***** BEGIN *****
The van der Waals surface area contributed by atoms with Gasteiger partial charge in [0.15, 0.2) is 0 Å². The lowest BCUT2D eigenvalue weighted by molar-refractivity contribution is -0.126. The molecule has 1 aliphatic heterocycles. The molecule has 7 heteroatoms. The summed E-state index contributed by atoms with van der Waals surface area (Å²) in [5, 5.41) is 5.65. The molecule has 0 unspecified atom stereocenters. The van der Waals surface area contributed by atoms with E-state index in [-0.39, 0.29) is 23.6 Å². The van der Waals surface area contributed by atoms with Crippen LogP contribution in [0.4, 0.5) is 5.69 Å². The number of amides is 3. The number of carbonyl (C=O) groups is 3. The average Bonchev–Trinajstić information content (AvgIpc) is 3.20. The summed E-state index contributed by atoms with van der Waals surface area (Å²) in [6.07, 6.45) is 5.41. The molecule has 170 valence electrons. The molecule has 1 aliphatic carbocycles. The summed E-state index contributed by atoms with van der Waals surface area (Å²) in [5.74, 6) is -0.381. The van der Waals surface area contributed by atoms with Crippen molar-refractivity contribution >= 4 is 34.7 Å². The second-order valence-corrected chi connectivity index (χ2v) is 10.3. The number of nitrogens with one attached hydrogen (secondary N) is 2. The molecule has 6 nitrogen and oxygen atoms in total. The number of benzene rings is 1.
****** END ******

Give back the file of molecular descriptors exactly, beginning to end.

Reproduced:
The van der Waals surface area contributed by atoms with Gasteiger partial charge in [0.15, 0.2) is 0 Å². The lowest BCUT2D eigenvalue weighted by molar-refractivity contribution is -0.126. The molecule has 1 aliphatic heterocycles. The molecule has 7 heteroatoms. The summed E-state index contributed by atoms with van der Waals surface area (Å²) in [5, 5.41) is 5.65. The molecule has 0 unspecified atom stereocenters. The van der Waals surface area contributed by atoms with E-state index in [-0.39, 0.29) is 23.6 Å². The van der Waals surface area contributed by atoms with Crippen LogP contribution in [0.4, 0.5) is 5.69 Å². The number of amides is 3. The number of carbonyl (C=O) groups is 3. The average Bonchev–Trinajstić information content (AvgIpc) is 3.20. The summed E-state index contributed by atoms with van der Waals surface area (Å²) in [6.07, 6.45) is 5.41. The molecule has 170 valence electrons. The molecule has 1 aliphatic carbocycles. The summed E-state index contributed by atoms with van der Waals surface area (Å²) in [5.74, 6) is -0.381. The van der Waals surface area contributed by atoms with Crippen molar-refractivity contribution >= 4 is 34.7 Å². The second-order valence-corrected chi connectivity index (χ2v) is 10.3. The number of nitrogens with one attached hydrogen (secondary N) is 2. The molecule has 6 nitrogen and oxygen atoms in total. The number of benzene rings is 1.